Dissecting Spurs’ Scoring Droughts from Game 4 vs Grizzlies

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If you follow on Twitter, you’ll know that since mid-January, the ‘6-Minute Increments’ charts have been created that basically take any San Antonio Spurs game score this season, and track the scoring by 6-minute segments, rather than the traditional 12 minute increments. The most recent chart for Game 4 of the Spurs’ 110-108 overtime loss in Memphis can be seen below.

By stretching the time clock in a different format, you can see where a team had some of its peaks or droughts offensively, while on the flip side, you can see a stellar time-frame of lock-down defense or atrocious defense. Let’s say the average team is aiming to score 100 points in a game. Then their target goal would be to score 25 points in each quarter, which would mean 12.5 points per every six minutes of the game.

In game four, there were three stretches of six minutes where the Spurs fell into a drought offensively, in the beginning of the second quarter (5 points), the beginning of the third quarter (4 points) and the first part of the fourth quarter (7 points). Two of those droughts came during Kawhi Leonard’s usual resting period, the beginning of the second and fourth quarters, while the other drought came with Leonard on the floor in the beginning of the second half.

After re-watching the film of those possessions during those three specific time-frames when the Spurs couldn’t consistently put the ball in the basket, the following notes are provided:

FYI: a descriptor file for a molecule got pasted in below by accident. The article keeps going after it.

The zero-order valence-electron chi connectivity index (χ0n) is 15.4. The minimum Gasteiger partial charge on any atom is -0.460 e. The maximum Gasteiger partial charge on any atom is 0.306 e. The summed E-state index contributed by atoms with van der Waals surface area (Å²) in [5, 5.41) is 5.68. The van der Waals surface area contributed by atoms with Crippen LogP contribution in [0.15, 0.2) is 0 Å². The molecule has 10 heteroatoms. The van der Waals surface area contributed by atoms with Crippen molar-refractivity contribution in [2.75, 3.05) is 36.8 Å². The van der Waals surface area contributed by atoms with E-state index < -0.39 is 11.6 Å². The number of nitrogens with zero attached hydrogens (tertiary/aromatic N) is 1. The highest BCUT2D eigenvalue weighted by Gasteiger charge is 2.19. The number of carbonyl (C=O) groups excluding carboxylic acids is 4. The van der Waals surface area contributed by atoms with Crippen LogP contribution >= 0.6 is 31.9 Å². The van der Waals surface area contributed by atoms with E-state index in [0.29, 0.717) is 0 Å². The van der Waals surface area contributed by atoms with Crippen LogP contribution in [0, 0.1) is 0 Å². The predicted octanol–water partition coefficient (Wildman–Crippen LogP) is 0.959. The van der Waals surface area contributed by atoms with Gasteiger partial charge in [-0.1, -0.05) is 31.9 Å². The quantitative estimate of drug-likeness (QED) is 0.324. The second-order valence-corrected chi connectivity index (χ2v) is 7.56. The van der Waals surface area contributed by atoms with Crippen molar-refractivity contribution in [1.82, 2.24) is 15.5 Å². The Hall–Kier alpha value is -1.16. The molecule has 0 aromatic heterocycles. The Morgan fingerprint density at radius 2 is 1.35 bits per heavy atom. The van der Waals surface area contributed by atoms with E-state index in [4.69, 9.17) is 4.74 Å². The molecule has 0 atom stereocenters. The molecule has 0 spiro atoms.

Beginning of Second Quarter (12:00 minute – 6:00 minute mark): Spurs 5 points, Grizzlies 14 points

The Spurs had 11 offensive possessions during this timeframe, with nine field goal attempts and two turnovers. With Leonard out resting, the Spurs primarily ran multiple pick-and-roll sets with Tony Parker as the ball handler, and either LaMarcus Aldridge or Pau Gasol as the roll man. The Grizzlies’ big men either switched or went under screens most of the time and didn’t allow Parker to penetrate much, which forced the Spurs into mostly tough mid-range contested jumpers. Parker did make one mid-range look when the Grizzlies went under a screen and then on a double drag screen play (when two bigs set a screen up high at the same time), Parker beat Marc Gasol going under for a layup and foul.

The Spurs also ran post-up sets for Aldridge in this time-frame, and he too had trouble against the Grizzlies’ defense. Aldridge couldn’t get solid position against Zach Randolph and either had to take a contested shot or kick out to a wing player. The Grizzlies also swarmed Aldridge into a turnover on a possession, as Andrew Harrison left Parker (who isn’t considered a spot-up shooter) and stole the ball from Aldridge in the post on a help opportunity.

Beginning of Third Quarter (12:00 minute – 6:00 minute mark): Spurs 4 points, Grizzlies 9 points

At the start of the third quarter, with Leonard in the game, the Spurs went away from the spread P&R attack that worked for them in the first quarter. Instead, they ran more angle P&Rs with Parker and either David Lee or Aldridge, or post-ups for Leonard. Leonard did score on the initial post-up against James Ennis, but by the time the Spurs tried it a second time, Gasol was there to help contest the shot. The Spurs only ran one post-up for Aldridge during this segment, and though he had to kick the ball out, it got Danny Green a driving floater. When Leonard tried to run an angle P&R with Lee, the Spurs turned the ball over twice. First, Leonard kicked to Green in the corner and Green stepped out of bounds on the drive, then Leonard tried to thread a pocket pass to Lee on the roll, but it was deflected.